Wednesday, May 1, 2013

Unassuming Giro starts throwing out pink jerseys on Saturday

The first of cycling’s grand tours, the Giro d’Italia, starts Saturday, unheralded in the States as usual. Which is a shame, because it’s often a tougher test for the riders than the more glam Tour de France.

The mountain passes in Italy tend to be steeper, and the unmelted winter snows often make conditions more challenging. Transfers between stages often are longer, so rest comes at a premium. The race, on paper, can present more challenges for riders. Yet, the winner is so spent that he’s a non-factor by the time the Tour rolls around in July.

Consider the case of last year’s winner, Ryder Hesjedal of Garmin. He became the first Canadian to win a Grand Tour yet dropped out of the Tour following a crash on the sixth stage.
Hesjedal is back to defend his pink jersey as winner in Italy last year and again is counted among the favorites.
I remember following Hesjedal’s progress through last year’s Giro with my mouth open. How did he do it? He didn't appear to be in the same category as Joachim Rodriguez and Michele Scarponi as a climber, and he isn’t as thought of as a time trialist . Yet he won last year, thanks to limiting his losses in the mountains and out time-trialing the climbers. The mountains aren’t so steep as last year, though riders can make them tough with aggressive riding. The same formula that worked last year could see Hesjedal at the top again: hang tough in the mountains, take back time on the climbers in the time trial.

Ryder and Ashley Hesjedal. Kathleen Nelson photo.
It's hard to root against Hesjedal, because he’s an honorary St. Louisan, married to McCluer grad Ashley Hofer. He’s spent time relaxing here. His Canadian roots bring a hockey sensibility and accent to cycling. He’s refreshingly honest and straightforward. He did it once. He can do it again. He turned in a strong performance at Liege-Bastogne-Liege recently, when he set up winner Dan Martin. But Hesjedal will be a marked man this year, not a surprise.

Here are some other riders to watch

Vincenzo Nibali: He enters as the bookmakers’ fave, after victories at Tirreno Adriatico and Giro del Trentino. Winning his home tour would mean as much -- maybe more -- to him and all of Italy than a victory at the more prestigious Tour de France. Though renown as a dynamite descender, the skill has yet to nab him a stage victory when he begins a descent with the pack.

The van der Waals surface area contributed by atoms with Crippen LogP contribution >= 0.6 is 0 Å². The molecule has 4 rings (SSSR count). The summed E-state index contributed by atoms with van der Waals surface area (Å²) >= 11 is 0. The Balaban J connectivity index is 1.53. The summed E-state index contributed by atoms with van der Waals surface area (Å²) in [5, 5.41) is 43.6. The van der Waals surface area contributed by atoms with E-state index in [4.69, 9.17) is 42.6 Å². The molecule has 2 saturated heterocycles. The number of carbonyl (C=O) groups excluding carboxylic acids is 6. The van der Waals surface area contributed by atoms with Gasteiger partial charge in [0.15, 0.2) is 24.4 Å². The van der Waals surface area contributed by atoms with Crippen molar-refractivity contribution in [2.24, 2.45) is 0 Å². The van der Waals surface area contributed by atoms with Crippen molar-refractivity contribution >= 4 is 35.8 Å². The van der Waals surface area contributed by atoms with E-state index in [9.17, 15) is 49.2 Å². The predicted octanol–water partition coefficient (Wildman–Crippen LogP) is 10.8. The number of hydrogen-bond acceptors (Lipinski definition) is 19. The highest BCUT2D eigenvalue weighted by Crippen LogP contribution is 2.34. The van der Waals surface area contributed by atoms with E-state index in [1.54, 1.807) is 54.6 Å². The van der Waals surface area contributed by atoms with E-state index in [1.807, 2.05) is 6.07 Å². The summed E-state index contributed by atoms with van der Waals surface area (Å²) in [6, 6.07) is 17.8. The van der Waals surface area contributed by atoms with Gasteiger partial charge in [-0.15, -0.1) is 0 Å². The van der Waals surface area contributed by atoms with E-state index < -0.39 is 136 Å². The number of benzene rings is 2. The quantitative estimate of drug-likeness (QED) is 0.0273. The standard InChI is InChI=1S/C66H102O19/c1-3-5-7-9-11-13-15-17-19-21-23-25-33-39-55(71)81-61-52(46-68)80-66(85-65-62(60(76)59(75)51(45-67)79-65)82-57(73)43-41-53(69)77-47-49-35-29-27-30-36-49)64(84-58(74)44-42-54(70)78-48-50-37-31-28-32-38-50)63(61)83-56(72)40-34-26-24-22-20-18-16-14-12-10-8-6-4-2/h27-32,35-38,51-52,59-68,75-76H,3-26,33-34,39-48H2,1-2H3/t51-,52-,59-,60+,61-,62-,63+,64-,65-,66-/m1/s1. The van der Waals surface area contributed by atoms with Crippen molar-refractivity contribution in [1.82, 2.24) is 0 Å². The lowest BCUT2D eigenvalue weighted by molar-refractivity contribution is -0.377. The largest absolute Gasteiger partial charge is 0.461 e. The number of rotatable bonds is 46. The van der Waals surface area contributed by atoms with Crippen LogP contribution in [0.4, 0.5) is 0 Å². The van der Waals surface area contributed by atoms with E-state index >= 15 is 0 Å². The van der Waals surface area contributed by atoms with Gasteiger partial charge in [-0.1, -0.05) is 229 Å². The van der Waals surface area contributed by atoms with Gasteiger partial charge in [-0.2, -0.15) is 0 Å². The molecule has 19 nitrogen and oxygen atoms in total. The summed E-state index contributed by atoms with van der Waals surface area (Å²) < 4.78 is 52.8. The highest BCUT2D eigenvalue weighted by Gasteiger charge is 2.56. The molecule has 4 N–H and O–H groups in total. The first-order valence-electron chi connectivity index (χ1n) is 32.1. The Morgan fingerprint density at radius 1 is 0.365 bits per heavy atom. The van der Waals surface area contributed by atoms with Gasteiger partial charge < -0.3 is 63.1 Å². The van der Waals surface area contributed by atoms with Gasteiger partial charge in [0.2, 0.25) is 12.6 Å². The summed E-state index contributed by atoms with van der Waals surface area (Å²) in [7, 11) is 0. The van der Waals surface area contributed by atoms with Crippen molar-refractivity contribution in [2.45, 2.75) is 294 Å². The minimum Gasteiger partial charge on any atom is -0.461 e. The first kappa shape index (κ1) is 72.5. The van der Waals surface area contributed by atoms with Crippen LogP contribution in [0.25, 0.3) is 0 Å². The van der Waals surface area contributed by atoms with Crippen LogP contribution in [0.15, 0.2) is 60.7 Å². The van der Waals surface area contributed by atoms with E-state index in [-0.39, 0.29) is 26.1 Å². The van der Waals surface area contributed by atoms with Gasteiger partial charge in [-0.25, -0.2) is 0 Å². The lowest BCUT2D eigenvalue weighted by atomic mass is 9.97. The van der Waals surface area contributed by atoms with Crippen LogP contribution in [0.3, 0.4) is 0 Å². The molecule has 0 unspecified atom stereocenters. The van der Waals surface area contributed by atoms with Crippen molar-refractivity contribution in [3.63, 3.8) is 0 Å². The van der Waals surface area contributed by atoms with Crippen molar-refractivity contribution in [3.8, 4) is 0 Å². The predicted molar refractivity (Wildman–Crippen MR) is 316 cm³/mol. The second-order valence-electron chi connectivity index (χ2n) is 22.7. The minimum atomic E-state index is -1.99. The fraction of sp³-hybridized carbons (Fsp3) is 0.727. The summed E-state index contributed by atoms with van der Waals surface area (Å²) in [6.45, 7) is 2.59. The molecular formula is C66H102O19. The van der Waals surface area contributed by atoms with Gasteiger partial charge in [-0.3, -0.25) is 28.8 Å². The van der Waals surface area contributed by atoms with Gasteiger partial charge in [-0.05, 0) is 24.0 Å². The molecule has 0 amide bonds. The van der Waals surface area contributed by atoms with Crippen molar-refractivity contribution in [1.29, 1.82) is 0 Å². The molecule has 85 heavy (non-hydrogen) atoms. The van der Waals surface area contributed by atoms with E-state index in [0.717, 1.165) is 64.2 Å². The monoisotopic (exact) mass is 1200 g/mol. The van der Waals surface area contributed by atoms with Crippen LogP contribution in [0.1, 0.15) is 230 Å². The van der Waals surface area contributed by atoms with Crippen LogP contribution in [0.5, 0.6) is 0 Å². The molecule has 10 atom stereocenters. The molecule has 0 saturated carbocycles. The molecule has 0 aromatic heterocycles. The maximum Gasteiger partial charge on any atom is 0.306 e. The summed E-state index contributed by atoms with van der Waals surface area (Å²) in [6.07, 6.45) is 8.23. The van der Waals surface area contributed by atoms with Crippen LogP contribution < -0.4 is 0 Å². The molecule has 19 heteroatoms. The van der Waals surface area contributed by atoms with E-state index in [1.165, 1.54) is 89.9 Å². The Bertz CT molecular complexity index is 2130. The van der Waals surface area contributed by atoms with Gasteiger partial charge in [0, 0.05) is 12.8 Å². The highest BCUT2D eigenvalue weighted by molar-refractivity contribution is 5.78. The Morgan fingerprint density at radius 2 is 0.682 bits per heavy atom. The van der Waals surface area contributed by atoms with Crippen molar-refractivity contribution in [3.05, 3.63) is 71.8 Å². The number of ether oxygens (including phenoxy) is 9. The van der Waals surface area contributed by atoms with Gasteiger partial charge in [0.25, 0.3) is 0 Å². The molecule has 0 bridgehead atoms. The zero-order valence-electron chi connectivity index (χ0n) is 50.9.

Bradley Wiggins: Wiggo exudes the air of a guy who wants to be just another unassuming rider. He’s been that this year, with unremarkable performances. So, the Giro seems suited to him, since he’s called it less pompous than its counterpart in France.

He set the bar so high last year, winning Paris-Nice and the Dauphine leading up to his Tour victory and gold-medal performance in the Olympic time trial. How much does he miss the limelight? We’ll find out if his climbing form is as good as advertised, which means better than last year. There’s a long time trial tailor-made for his skills on Stage 8. If he seizes the lead on the stage, the spotlight will return to him for the second half of the race. If not, we’ll see how much he likes being just a guy in the daily media grind of a grand tour.

Wiggins showed promise in his final tune-up for the Giro, finishing fifth at the Giro del Trentino, done in by an ill-timed mechanical on the final stage.

Cadel Evans: Something of a last-minute entry. He has been off his game since winning the 2011 Tour de France, most of which has been blamed on illness. This year’s highlight has been finishing third in the Tour of Oman in February. Results since then, especially at Tirenno Adriatico (22nd) and Criterium International (51st) don’t offer much. Some reports say he’s riding the Giro as preparation for the Tour. Others say he’s in it to win it.

Sammy Sanchez: Since abandoning last year’s Tour because of a crash with a spectator, Sanchez has been cycling’s forgotten man. The injury left him unable to defend his Olympic title. He’s one of our favourites for years because he attacks like he means it and can ride away from the best climbers. His time trialing has held him back in the past, but the Giro is his focus this year. He’s been out a long time and itching to show that he isn’t too old at age 34.

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